They must love carrying multiple batteries in their pockets.
Better than carrying an overweight dslr
 

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Its kind of strange that these photographers like Zack, Philip Bloom, Trey Ratcliff, David Hobby, etc use to all shoot with a full frame DSLR and now they have all switched to a compact mirrorless system. I just don't get how they can just stop using a full frame DSLR and go to a smaller sensor and then start trash talking DSLRs and saying they are paper weights. I know some use the Sony A7 cameras...but still. I mean are they like getting paid by like Sony and Fuji to get their cameras out there and convince people DSLR cameras are pointless?

They must love carrying multiple batteries in their pockets.

Like the guy from dPreview who shot an NFL Seahawks football game this November with a SONY A7r-Mark II and wrote about it. He shot a paltry 700 frames over three hours, and needed THREE f****g fully charged batteries to make it through three hours of shooting in mild weather temps!!! Pathetic. Christ on a Cracker...my D3x will pull 3,000 .NEF frames on ONE battery..my D2x could pull 3,500 frames on a single charge...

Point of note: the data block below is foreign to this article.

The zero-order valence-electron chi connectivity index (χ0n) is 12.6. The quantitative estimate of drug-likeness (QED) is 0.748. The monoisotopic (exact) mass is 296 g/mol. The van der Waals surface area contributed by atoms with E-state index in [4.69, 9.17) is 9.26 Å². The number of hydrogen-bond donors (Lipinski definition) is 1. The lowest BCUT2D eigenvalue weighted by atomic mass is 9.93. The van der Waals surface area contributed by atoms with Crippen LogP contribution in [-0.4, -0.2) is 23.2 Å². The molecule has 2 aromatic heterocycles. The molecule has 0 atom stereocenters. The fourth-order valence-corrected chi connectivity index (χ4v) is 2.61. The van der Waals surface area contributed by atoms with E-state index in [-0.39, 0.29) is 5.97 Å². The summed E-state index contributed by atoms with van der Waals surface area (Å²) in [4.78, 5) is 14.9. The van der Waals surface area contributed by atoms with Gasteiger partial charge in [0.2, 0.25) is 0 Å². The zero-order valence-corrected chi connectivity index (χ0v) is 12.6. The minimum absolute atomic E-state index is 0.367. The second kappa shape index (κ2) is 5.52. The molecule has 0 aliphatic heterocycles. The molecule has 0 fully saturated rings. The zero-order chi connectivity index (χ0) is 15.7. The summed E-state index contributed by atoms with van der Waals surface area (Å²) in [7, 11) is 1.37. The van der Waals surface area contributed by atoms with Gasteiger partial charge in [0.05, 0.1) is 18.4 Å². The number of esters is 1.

Of course, those are professional Nikons, designed to have the absolute MAXIMUM battery performance. I shot for two and a half hours this past Sunday morning and made 348 flash-lighted portraits, focusing every shot with AF-D lenses mostly (85-105-135) and about 50 frames with a 1.8 AF-S, and then went to my second shoot, and I looked at the battery monitor after having shot another 189 frames at the second shoot at the end of the time I filled the second CF card up. I looked at the Battery Info status when I loaded my second set of two new CF cards, and the battery status was 86 percent remaining.